Amoyedo, Sunday (Total Upstream Nigeria Ltd.) | Atoyebi, Haraya (Total Upstream Nigeria Ltd.) | Bally, Joakim (Total Upstream Nigeria Ltd.) | Usman, Musa (Total Upstream Nigeria Ltd.) | Nateganov, Arthur (Total SA) | Bergamo, Laurent (Total SA) | Berthet, Philippe (Total SA)
Reservoir models often tend to be simple and do not always represent typical reservoir property variations and sometimes complex communication patterns typically encountered in deepwater turbiditic systems (amalgamated, laterally-offset stacked channel complexes and lobate systems). Consequently, such models prove unreliable for development planning and long term production forecast. To address this, seismic facies, which are derived from 3D inversion and subsequent classification studies, are often used either as a background trend or direct quantities in static model building process to guide both lateral and vertical reservoir grid population away from well control points.
In this paper, we discuss a methodology for the integration of well data (reference data) and seismic reservoir facies probabilities (auxiliary data) to build a seismic-consistent static reservoir model in a deep-water field, deep offshore Niger Delta. The methodology captures both vertical and lateral variations in reservoir quality seen on well logs (after up-scaling) and seismic-derived reservoir properties inferred from 3D and 4D seismic. Furthermore, we discuss the challenges (fault shallow effect, amplitude degradation across fluid contacts, etc.) and pitfalls (inversion uncertainties, clustering/classification uncertainties etc.) of seismic-driven reservoir facies modeling and their impacts on the reservoir history matching process. Additionally, we discuss potential corrective measures to address some of these challenges, thereby enhancing the consistency of seismically-derived reservoir facies.
The paper concludes with the validation of the geologic model with the use of 3D seismic loop-back process.
Enyekwe, Alfred (The Shell Petroleum Development Company Nigeria Limited.) | Urubusi, Osahon (The Shell Petroleum Development Company Nigeria Limited.) | Yekini, Raufu (The Shell Petroleum Development Company Nigeria Limited.) | Azoom, Iorkam (The Shell Petroleum Development Company Nigeria Limited.)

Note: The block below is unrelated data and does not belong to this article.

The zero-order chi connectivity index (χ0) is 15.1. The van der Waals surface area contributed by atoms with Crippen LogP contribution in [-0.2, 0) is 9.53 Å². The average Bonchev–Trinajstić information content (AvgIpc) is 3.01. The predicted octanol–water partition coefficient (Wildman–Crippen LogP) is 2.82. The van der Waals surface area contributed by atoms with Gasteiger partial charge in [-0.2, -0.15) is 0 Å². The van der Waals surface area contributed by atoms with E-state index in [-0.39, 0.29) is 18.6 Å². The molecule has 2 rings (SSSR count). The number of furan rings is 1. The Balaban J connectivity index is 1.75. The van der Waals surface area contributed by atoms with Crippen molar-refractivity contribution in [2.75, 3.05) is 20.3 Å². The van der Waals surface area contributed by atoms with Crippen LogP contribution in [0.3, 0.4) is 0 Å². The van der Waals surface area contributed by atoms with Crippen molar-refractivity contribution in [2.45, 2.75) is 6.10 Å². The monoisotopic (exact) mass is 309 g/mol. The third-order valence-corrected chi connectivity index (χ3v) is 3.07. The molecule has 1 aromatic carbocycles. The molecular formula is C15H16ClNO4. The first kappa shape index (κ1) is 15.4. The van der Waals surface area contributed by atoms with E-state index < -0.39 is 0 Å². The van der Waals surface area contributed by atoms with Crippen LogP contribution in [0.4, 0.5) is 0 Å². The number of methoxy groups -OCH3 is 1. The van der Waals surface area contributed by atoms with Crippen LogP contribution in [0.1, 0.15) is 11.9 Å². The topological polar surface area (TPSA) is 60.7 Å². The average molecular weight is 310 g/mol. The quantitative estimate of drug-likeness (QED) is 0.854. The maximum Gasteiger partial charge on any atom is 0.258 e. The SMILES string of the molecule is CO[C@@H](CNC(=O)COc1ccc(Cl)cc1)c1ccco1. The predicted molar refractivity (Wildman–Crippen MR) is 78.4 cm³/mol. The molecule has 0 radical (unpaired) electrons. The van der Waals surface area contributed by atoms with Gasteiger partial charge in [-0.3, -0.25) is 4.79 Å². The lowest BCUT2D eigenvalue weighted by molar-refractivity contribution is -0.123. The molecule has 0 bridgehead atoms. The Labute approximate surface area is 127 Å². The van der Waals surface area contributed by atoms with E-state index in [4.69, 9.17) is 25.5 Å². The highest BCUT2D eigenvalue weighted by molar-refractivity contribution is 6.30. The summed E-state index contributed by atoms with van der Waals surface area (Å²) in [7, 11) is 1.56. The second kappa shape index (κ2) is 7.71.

Significant emphasis on data quality is placed on real-time drilling data for the optimisation of drilling operations and on logging data for quality lithological and petro-physical description of a field. This is evidenced by huge sums spent on real time MWD/LWD tools, broadband services, wireline logging tools, etc.
However, a lot more needs to be done to harness quality data for future work-over and or abandonment operations where data being relied on is data that must have been entered decades ago and costs and time spent are critically linked to already known and certified information.
In some cases, data relied on has been migrated across different data management platforms, during which relevant data might have been lost, mis-interpreted or mis-placed. Another common cause of wrong data is improperly documented well intervention operations which have been done in such a short time, that there is no pressure to document the operation properly. This leads to confusion over simple issues such as what depth a plug was set, or what junk was left in hole.
The relative lack of emphasis on this type of data quality has led to high costs of work-over and abandonment operations. In some cases, process safety incidents have arisen.
This paper looks at some work-over operations carried out in a span of 10 years. Data management system is generally analysed and a categorisation of issues experienced during the work-over operations is outlined. Time lost due to data error was seen to average 1.54% but with a unit peak of 19%. An analysis is done on the wells' activity history to check for correlations. Bottlenecks in data management are defined and solutions currently being implemented to manage these problems are listed as recommended good practices.
In compliance with local regulation in Nigeria on open water discharge and environmental stewardship considerations, aqueous Gas-to-liquid (GTL) plant effluents usually treated to meet specification for discharge to the Escravos River were characterized for consistency in quality for disposal by injection into oil/gas reservoirs.
Gas-to-Liquid plant operated by Chevron in the Escravos area has considered the discharge of their aqueous effluent water through the Escravos Produced Water system as an alternative to river dump. These effluents are different in composition and quality with produced water from Oil/Gas reservoirs due to the various sources producing the effluent. To qualify for reservoir disposal, a detailed characterization of the GTL effluent was performed to determine acceptable potential impact on the surface and subsurface facilities.